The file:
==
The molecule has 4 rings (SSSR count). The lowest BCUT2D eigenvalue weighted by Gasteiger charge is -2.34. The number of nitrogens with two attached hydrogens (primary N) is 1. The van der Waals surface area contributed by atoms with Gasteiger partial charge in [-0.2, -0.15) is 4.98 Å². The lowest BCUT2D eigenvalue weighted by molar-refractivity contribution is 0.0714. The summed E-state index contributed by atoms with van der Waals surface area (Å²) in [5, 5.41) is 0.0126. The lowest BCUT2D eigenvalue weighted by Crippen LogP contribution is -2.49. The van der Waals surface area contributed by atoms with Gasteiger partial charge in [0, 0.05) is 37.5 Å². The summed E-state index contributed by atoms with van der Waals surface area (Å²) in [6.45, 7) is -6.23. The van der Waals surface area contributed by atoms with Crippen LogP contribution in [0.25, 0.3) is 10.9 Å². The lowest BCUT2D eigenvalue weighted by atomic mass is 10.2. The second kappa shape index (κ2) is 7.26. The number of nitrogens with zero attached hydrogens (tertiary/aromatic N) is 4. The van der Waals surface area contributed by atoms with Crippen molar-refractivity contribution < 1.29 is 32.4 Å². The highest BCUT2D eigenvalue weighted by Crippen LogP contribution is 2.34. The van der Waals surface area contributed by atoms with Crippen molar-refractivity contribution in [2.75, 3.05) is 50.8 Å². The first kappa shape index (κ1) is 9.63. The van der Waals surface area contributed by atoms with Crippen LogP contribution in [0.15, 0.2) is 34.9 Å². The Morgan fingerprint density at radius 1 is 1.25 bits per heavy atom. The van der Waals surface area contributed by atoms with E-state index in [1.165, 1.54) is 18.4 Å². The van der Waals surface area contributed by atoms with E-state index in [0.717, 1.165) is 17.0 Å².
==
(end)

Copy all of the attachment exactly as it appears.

The molecule has 4 rings (SSSR count). The lowest BCUT2D eigenvalue weighted by Gasteiger charge is -2.34. The number of nitrogens with two attached hydrogens (primary N) is 1. The van der Waals surface area contributed by atoms with Gasteiger partial charge in [-0.2, -0.15) is 4.98 Å². The lowest BCUT2D eigenvalue weighted by molar-refractivity contribution is 0.0714. The summed E-state index contributed by atoms with van der Waals surface area (Å²) in [5, 5.41) is 0.0126. The lowest BCUT2D eigenvalue weighted by Crippen LogP contribution is -2.49. The van der Waals surface area contributed by atoms with Gasteiger partial charge in [0, 0.05) is 37.5 Å². The summed E-state index contributed by atoms with van der Waals surface area (Å²) in [6.45, 7) is -6.23. The van der Waals surface area contributed by atoms with Crippen LogP contribution in [0.25, 0.3) is 10.9 Å². The lowest BCUT2D eigenvalue weighted by atomic mass is 10.2. The second kappa shape index (κ2) is 7.26. The number of nitrogens with zero attached hydrogens (tertiary/aromatic N) is 4. The van der Waals surface area contributed by atoms with Crippen molar-refractivity contribution < 1.29 is 32.4 Å². The highest BCUT2D eigenvalue weighted by Crippen LogP contribution is 2.34. The van der Waals surface area contributed by atoms with Crippen molar-refractivity contribution in [2.75, 3.05) is 50.8 Å². The first kappa shape index (κ1) is 9.63. The van der Waals surface area contributed by atoms with Crippen LogP contribution in [0.15, 0.2) is 34.9 Å². The Morgan fingerprint density at radius 1 is 1.25 bits per heavy atom. The van der Waals surface area contributed by atoms with E-state index in [1.165, 1.54) is 18.4 Å². The van der Waals surface area contributed by atoms with E-state index in [0.717, 1.165) is 17.0 Å².